7A.2 Trends in Lower Tropospheric Relative Humidity from 1979 to 2013

Wednesday, 13 January 2016: 8:45 AM
La Nouvelle C ( New Orleans Ernest N. Morial Convention Center)
Hui Su, JPL, Pasadena, CA; and L. Wu and J. Jiang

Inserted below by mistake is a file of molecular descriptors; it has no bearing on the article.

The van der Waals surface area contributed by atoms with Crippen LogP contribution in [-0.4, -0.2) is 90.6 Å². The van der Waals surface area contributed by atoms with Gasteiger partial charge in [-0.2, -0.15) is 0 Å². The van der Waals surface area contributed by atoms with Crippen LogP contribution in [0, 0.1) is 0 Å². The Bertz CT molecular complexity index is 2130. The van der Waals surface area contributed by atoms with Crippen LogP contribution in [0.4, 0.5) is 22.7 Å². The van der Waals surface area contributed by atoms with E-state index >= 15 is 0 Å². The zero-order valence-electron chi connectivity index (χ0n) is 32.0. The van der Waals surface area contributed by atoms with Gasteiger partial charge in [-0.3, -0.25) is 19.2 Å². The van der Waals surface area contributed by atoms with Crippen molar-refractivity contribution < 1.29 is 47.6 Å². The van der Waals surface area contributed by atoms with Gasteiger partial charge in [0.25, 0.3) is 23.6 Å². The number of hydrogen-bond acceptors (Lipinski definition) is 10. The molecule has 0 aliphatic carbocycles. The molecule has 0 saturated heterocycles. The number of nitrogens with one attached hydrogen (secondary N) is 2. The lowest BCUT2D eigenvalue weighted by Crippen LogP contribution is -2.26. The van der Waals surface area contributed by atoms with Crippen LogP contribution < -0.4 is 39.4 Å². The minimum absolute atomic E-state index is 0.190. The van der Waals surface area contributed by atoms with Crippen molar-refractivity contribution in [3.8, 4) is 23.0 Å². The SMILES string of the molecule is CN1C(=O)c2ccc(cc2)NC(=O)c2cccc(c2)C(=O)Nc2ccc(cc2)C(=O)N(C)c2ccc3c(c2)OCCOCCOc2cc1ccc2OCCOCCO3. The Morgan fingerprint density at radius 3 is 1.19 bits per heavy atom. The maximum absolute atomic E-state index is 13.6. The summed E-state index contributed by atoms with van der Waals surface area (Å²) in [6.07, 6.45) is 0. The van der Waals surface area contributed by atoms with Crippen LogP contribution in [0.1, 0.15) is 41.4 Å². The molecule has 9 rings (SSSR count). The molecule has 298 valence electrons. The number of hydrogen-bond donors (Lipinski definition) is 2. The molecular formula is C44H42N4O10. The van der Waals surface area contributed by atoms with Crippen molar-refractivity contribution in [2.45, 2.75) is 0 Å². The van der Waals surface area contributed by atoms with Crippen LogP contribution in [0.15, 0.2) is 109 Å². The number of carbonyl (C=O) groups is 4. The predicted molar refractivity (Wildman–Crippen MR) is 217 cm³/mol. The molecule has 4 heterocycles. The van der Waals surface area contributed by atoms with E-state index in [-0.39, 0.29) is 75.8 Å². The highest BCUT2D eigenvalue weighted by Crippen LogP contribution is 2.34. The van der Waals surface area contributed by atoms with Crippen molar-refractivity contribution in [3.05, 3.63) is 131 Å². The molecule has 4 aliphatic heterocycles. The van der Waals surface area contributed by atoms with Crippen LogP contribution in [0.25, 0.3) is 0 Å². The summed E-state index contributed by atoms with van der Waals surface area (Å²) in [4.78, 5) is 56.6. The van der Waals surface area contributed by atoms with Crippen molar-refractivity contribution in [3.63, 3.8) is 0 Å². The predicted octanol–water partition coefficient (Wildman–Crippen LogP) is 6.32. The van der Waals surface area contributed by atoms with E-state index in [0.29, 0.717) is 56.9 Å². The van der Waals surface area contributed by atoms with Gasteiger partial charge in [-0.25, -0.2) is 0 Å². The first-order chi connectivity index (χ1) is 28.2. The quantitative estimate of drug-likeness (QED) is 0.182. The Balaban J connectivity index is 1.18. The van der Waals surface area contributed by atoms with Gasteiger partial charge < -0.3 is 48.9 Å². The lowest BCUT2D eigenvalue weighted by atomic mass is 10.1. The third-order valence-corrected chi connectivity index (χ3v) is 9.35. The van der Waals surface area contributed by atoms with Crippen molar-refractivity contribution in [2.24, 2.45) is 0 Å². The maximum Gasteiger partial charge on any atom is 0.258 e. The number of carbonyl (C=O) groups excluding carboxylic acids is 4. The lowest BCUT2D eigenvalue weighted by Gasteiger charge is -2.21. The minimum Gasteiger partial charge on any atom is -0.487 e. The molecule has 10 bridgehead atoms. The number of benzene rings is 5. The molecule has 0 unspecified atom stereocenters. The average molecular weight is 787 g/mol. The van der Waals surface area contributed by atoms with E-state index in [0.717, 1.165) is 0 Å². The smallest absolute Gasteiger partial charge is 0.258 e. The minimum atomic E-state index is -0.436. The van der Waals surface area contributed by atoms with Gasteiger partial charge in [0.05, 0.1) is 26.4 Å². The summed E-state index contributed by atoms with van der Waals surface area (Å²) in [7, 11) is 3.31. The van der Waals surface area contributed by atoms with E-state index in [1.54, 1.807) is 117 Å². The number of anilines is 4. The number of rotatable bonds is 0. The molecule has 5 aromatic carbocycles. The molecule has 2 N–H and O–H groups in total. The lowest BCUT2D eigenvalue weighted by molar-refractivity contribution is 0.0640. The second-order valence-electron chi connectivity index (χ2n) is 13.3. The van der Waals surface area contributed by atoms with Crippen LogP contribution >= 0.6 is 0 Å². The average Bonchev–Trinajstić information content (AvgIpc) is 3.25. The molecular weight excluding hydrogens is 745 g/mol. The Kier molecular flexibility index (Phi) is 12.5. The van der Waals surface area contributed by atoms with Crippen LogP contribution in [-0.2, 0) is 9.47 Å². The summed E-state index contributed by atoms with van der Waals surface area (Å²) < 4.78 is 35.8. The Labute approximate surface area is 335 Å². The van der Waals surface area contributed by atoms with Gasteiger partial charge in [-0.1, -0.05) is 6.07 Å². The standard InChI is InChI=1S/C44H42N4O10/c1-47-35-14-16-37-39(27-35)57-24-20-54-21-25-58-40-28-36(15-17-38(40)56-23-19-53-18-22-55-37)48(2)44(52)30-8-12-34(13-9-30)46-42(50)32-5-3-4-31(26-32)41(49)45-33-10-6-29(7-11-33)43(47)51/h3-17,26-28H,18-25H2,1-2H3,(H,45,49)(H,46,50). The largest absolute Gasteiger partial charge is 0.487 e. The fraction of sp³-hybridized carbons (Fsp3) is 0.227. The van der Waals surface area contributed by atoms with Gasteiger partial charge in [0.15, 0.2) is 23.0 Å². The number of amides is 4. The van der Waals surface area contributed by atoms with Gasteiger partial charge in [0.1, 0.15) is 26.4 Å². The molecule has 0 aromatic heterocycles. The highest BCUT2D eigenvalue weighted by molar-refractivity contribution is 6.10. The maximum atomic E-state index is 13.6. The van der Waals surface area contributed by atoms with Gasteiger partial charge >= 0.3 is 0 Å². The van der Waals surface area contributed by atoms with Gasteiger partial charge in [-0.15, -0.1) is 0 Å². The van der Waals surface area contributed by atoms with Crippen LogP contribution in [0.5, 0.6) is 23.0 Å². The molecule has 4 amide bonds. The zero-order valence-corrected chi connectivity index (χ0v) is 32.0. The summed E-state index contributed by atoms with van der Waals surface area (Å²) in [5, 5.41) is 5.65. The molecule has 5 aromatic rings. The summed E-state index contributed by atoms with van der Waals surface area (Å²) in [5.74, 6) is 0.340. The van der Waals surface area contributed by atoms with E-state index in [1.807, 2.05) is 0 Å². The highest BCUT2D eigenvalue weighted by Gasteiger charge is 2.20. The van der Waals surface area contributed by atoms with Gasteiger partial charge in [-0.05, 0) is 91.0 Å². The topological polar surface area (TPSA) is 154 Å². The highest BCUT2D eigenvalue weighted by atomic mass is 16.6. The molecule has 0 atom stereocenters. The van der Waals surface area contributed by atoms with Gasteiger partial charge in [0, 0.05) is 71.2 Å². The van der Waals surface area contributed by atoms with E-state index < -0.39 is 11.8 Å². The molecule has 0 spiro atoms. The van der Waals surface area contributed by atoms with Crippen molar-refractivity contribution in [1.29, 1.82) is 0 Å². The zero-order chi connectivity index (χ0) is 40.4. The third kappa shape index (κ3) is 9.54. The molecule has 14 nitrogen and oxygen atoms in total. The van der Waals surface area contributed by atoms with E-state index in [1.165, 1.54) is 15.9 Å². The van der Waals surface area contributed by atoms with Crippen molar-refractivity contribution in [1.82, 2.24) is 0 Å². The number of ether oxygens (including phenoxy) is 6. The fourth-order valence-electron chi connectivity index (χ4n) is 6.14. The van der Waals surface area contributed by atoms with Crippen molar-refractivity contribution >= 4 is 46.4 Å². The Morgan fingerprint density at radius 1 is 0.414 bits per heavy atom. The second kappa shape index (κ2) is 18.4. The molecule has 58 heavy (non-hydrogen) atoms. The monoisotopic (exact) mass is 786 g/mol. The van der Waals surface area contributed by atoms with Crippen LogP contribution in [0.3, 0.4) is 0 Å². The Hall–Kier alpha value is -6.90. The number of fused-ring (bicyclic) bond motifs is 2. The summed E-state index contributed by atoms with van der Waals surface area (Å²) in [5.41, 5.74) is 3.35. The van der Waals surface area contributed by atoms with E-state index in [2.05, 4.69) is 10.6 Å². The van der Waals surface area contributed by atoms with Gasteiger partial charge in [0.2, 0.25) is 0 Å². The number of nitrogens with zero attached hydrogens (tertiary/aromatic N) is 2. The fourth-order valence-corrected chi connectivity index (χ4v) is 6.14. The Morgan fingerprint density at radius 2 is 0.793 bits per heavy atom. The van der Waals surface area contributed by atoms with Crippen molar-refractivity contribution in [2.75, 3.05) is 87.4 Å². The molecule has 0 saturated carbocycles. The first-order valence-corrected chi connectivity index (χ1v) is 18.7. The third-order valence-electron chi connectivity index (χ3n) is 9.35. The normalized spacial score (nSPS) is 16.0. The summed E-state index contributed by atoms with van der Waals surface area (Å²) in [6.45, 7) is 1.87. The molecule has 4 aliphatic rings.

A recent study suggests that global warming due to increased CO2 may have contributed to the observed worldwide droughts in the recent decades (Lau and Kim 2015), while other studies showed that natural variabilities exert a large impact on observed droughts (e.g. Dai 2013). We analyze a number of reanalysis datasets to identify the long-terms trends in the lower tropospheric relative humidity from 1979 to 2013 and assess the relative roles of anthropogenic warming and internal climate variabilities. A significant drying trend is found in lower tropospheric relative humidity over subtropical eastern Pacific and some continental regions in all reanalysis products, with varying magnitudes. A multi-variate linear regression method is employed to assess the relative contributions of various climate processes. Our analysis shows that the decadal drying trends in relative humidity are closely associated with circulation changes, resulting from combined effects of global warming and natural climate variabilities.

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